Erotic provocateur, racially-influenced humanist, relentless champion for the oppressed, and facilitator for social change, Scottie Lowe is the brain child, creative genius and the blood, sweat, and tears behind AfroerotiK. Intended to be part academic, part educational, and part sensual, she, yes SHE gave birth to the website to provide people of African descent a place to escape the narrow-mined, stereotypical, limiting and oft-times degrading beliefs that abound about our sexuality. No, not all Black men are driven by lust by white flesh or to create babies and walk away. No, not all Black women are promiscuous welfare queens. And as hard as it may be to believe, no, not all gay Black men are feminine, down low, or HIV positive. Scottie is putting everything on the table to discuss, debate, and dismantle stereotypes in a healthy exchange of ideas. She hopes to provide a more holistic, informed, and enlightened discussion of Black sexuality and dreams of helping couples be more open, honest, and adventurous in their relationships.
Monday, September 26, 2011
Saturday, September 24, 2011
This is required viewing. Chilling!
Episode one opens in the 1620s with the introduction of 11 men of African descent and mixed ethnicity into slavery in New Amsterdam. Working side by side with white indentured servants, these men labored to lay the foundations of the Dutch colony that would later become New York. There were no laws defining the limitations imposed on slaves at this point in time. Enslaved people, such as Anthony d'Angola, Emmanuel Driggus, and Frances Driggus could bring suits to court, earn wages, and marry. But in the span of a hundred years, everything changed. By the early 18th century, the trade of African slaves in America was expanding to accommodate an agricultural economy growing in the hands of ambitious planters. After the 1731 Stono Rebellion (a violent uprising led by a slave named Jemmy) many colonies adopted strict "black codes" transforming the social system into one of legal racial oppression
From the 1740s to the 1830s, the institution of slavery continued to support economic development. As the slave population reproduced, American planters became less dependent on the African slave trade. Ensuing generations of slaves developed a unique culture that blended elements of African and American life. Episode two follows the paths of several African Americans, including Thomas Jefferson's slave Jupiter, Colonel Tye, Elizabeth Freeman, David Walker, and Maria Stewart, as they respond to the increasingly restrictive system of slavery. At the core of this episode is the Revolutionary War, an event which reveals the contradictions of a nation seeking independence while simultaneously denying freedom to its black citizens.
One by one the Northern states, led by Vermont in 1777, adopted laws to abolish and phase out slavery. Simultaneously, slavery in the Southern United States entered the period of its greatest expansion. Episode three, which starts at the beginning of the 1800s, examines slavery's increasing divisiveness in America as the nation develops westward and cotton replaces tobacco as the country's most valuable crop. The episode weaves national events through the personal histories of two African American slaves -- Harriet Jacobs and Louis Hughes -- who not only managed to escape bondage, but also exposed the horrific realities of the slave experience in autobiographical narratives. These and other stories of physical, psychological, and sexual exploitation fed the fires of a reinvigorated abolitionist movement. With a diverse membership comprised of men and women, blacks and whites, and led by figures including Frederick Douglass, Sojourner Truth, and Amy Post, abolitionist sentiment gathered strength in the North, contributing to the widening fissure and imminent break-up of the nation.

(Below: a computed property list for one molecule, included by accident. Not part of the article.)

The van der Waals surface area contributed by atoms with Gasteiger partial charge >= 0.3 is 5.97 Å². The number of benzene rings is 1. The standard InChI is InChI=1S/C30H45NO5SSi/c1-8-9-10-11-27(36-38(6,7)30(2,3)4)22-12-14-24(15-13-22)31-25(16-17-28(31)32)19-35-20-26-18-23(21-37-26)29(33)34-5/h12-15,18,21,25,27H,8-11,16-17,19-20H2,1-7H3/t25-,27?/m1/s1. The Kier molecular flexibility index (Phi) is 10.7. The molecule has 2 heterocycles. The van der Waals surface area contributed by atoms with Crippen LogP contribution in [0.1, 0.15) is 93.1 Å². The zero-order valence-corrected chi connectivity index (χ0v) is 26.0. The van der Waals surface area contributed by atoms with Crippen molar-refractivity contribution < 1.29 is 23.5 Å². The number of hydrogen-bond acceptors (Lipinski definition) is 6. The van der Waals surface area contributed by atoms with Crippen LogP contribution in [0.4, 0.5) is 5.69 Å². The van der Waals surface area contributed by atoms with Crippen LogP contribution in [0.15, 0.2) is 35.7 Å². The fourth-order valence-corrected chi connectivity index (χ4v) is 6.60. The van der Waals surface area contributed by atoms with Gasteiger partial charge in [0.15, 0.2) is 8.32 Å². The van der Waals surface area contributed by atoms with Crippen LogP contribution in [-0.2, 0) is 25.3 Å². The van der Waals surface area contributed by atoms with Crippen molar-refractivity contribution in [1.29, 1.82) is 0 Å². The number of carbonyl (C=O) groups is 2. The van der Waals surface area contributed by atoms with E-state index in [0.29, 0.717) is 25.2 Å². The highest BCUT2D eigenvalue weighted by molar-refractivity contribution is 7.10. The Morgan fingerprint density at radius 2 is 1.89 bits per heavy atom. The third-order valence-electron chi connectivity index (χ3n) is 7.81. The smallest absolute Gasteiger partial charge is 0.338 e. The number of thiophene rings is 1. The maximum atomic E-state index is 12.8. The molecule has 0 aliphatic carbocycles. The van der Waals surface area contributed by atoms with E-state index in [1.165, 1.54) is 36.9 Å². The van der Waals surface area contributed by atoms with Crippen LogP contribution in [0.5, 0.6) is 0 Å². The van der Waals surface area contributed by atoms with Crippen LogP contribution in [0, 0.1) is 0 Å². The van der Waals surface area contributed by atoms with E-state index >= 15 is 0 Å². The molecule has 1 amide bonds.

Episode four looks at Civil War and Reconstruction through the experiences of South Carolina slave Robert Smalls. It chronicles Smalls' daring escape to freedom, his military service, and his tenure as a congressman after the war. As the events of Smalls' life unfold, the complexities of this period in American history are revealed. The episode shows the transformation of the war from a struggle for union to a battle over slavery. It examines the black contribution to the war effort and traces the gains and losses of newly freed African Americans during Reconstruction. The 13th amendment abolished slavery in 1865, the 14th and 15th amendments guaranteed black civil rights, and the Freedmen's Bureau offered aid to former slaves throughout the 1870s. Yet simultaneously, the formation of militant groups, such as the Ku Klux Klan threatened the future of racial equality and segregation laws began to appear across the country. Slavery's eradication had not brought an end to black oppression.